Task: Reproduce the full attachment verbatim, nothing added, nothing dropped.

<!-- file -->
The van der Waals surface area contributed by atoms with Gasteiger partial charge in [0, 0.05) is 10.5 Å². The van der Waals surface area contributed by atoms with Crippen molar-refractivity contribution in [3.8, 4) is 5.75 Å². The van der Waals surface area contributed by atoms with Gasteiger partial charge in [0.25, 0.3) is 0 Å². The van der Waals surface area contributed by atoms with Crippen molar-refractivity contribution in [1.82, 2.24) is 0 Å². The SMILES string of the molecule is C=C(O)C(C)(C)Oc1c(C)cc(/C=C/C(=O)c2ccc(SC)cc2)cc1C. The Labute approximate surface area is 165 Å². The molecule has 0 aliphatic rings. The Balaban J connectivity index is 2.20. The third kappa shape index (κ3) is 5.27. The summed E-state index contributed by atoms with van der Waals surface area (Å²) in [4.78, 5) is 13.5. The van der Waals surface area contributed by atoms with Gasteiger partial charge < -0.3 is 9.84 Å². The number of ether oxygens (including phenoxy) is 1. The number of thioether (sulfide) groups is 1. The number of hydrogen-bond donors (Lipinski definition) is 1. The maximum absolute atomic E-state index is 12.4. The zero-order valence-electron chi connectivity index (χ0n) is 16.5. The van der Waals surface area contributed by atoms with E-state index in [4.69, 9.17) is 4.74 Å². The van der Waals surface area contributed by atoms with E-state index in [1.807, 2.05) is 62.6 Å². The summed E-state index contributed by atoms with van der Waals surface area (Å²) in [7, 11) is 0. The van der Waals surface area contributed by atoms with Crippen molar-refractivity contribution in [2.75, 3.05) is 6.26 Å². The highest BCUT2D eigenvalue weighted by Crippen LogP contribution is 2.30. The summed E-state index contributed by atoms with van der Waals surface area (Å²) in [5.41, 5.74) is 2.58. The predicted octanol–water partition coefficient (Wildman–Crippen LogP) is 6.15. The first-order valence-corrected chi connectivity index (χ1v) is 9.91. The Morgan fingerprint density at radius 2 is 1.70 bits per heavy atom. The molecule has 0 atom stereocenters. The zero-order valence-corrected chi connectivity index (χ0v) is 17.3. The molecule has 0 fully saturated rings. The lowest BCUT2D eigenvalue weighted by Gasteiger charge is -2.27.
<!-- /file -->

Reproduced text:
The van der Waals surface area contributed by atoms with Gasteiger partial charge in [0, 0.05) is 10.5 Å². The van der Waals surface area contributed by atoms with Crippen molar-refractivity contribution in [3.8, 4) is 5.75 Å². The van der Waals surface area contributed by atoms with Gasteiger partial charge in [0.25, 0.3) is 0 Å². The van der Waals surface area contributed by atoms with Crippen molar-refractivity contribution in [1.82, 2.24) is 0 Å². The SMILES string of the molecule is C=C(O)C(C)(C)Oc1c(C)cc(/C=C/C(=O)c2ccc(SC)cc2)cc1C. The Labute approximate surface area is 165 Å². The molecule has 0 aliphatic rings. The Balaban J connectivity index is 2.20. The third kappa shape index (κ3) is 5.27. The summed E-state index contributed by atoms with van der Waals surface area (Å²) in [4.78, 5) is 13.5. The van der Waals surface area contributed by atoms with Gasteiger partial charge < -0.3 is 9.84 Å². The number of ether oxygens (including phenoxy) is 1. The number of thioether (sulfide) groups is 1. The number of hydrogen-bond donors (Lipinski definition) is 1. The maximum absolute atomic E-state index is 12.4. The zero-order valence-electron chi connectivity index (χ0n) is 16.5. The van der Waals surface area contributed by atoms with E-state index in [4.69, 9.17) is 4.74 Å². The van der Waals surface area contributed by atoms with E-state index in [1.807, 2.05) is 62.6 Å². The summed E-state index contributed by atoms with van der Waals surface area (Å²) in [7, 11) is 0. The van der Waals surface area contributed by atoms with Crippen molar-refractivity contribution in [2.75, 3.05) is 6.26 Å². The highest BCUT2D eigenvalue weighted by Crippen LogP contribution is 2.30. The summed E-state index contributed by atoms with van der Waals surface area (Å²) in [5.41, 5.74) is 2.58. The predicted octanol–water partition coefficient (Wildman–Crippen LogP) is 6.15. The first-order valence-corrected chi connectivity index (χ1v) is 9.91. The Morgan fingerprint density at radius 2 is 1.70 bits per heavy atom. The molecule has 0 atom stereocenters. The zero-order valence-corrected chi connectivity index (χ0v) is 17.3. The molecule has 0 fully saturated rings. The lowest BCUT2D eigenvalue weighted by Gasteiger charge is -2.27.